You hear it from your mother the first time you say, “Yes, Mom,” and the sarcasm drips from your lips or your eyes roll. Or maybe you’re unlucky enough to hear it from a friend or teacher. You say something that’s perfectly correct but the person on the receiving end is not hearing the words because they’re infuriated by the way you’re saying them. And in our TV- and media-dominated society, delivery matters. It’s the difference between winning the crowd and having them turn on you. It’s not what you say, it’s how you say it.
Truthfully, this was another lesson I had to learn the hard way (aren’t you glad I’m here to do this so you don’t have to?). And quite frankly, it took me years to figure out how to overcome the problem.
If you’re a bright child and have a gift for language and a love of big words, you might be tempted to use whatever words you’ve absorbed. You might think everyone understands the same words that you do. Or, if you realize not everyone knows the words that you know, you might think they would appreciate being “enlightened” by your brilliant vocabulary.
You might think all that, but you would be wrong.
Or you might substitute “concepts” instead of vocabulary. Same social rules apply: people don’t like being talked down to–condescencion is ugly, and it seldom wins you any prizes. After a few prize beatings (junior high was an interesting time), I had to start examining what tone and words I used when I talked to people. It’s one thing to share information that someone might not know–say, in an “Oh, did you know this? This is pretty cool!” sort of fashion. It’s something else again to ask in a loud, astonished voice, “You mean you didn’t know that the space shuttle orbiter had three liquid hydrogen/liquid oxygen engines? What, have you been attending the school for slow children?” This reaction has the added benefit of inserting a giant foot in the mouth if, for example, the person you’re talking to had learning disabilities while growing up. You’ve thus not only made someone feel bad by demonstrating their ignorance of a topic but insulted their intelligence or made them feel embarrassed about their childhood. Neither of these will impress your audience or make them more inclined to listen to you.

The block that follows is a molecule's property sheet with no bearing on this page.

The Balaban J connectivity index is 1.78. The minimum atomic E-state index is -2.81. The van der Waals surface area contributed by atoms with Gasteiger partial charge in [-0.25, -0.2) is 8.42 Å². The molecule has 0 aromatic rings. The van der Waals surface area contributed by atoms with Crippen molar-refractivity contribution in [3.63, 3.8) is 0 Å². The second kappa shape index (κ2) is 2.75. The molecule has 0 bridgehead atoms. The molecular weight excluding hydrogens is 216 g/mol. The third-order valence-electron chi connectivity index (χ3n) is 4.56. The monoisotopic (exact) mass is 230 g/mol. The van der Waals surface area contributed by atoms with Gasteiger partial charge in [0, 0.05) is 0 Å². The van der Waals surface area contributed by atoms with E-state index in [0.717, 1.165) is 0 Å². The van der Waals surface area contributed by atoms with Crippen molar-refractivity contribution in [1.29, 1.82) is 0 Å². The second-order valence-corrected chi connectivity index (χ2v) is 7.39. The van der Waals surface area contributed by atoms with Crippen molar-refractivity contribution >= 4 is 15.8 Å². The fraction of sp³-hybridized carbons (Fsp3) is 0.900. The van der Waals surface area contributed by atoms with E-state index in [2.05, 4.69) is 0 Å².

I said all that to say this: the same thing applies when you’re writing science or technology information for the general public. Or any other topic, for that matter. There are people I know who are otherwise quite intelligent but who fail miserably when it comes to communicating with others because they wear their intellectual superiority as a badge of pride. “I’m smarter than you about X so I can talk to you like you’re like an idiot.” It’s ugly, not helpful, and quite frankly it turns people off to any number of otherwise wise things the audience might learn otherwise.
There are some perfectly brilliant technical concepts or business ideas that will never be funded or see the light of day because their proponents have little awareness of how people respond to their manner of delivery. And it’s a shame, too, but quite frankly, that’s reality. People are people, and if they don’t like your manner of communicating, they’re not going to listen to you, let alone buy into whatever bright idea you hope to sell. Consider some recent presidential candidates.
So add this lecture to Mom’s: don’t be a jerk unnecessarily. It’ll help your cause and might even win you a few friends…um, assuming you want that, of course.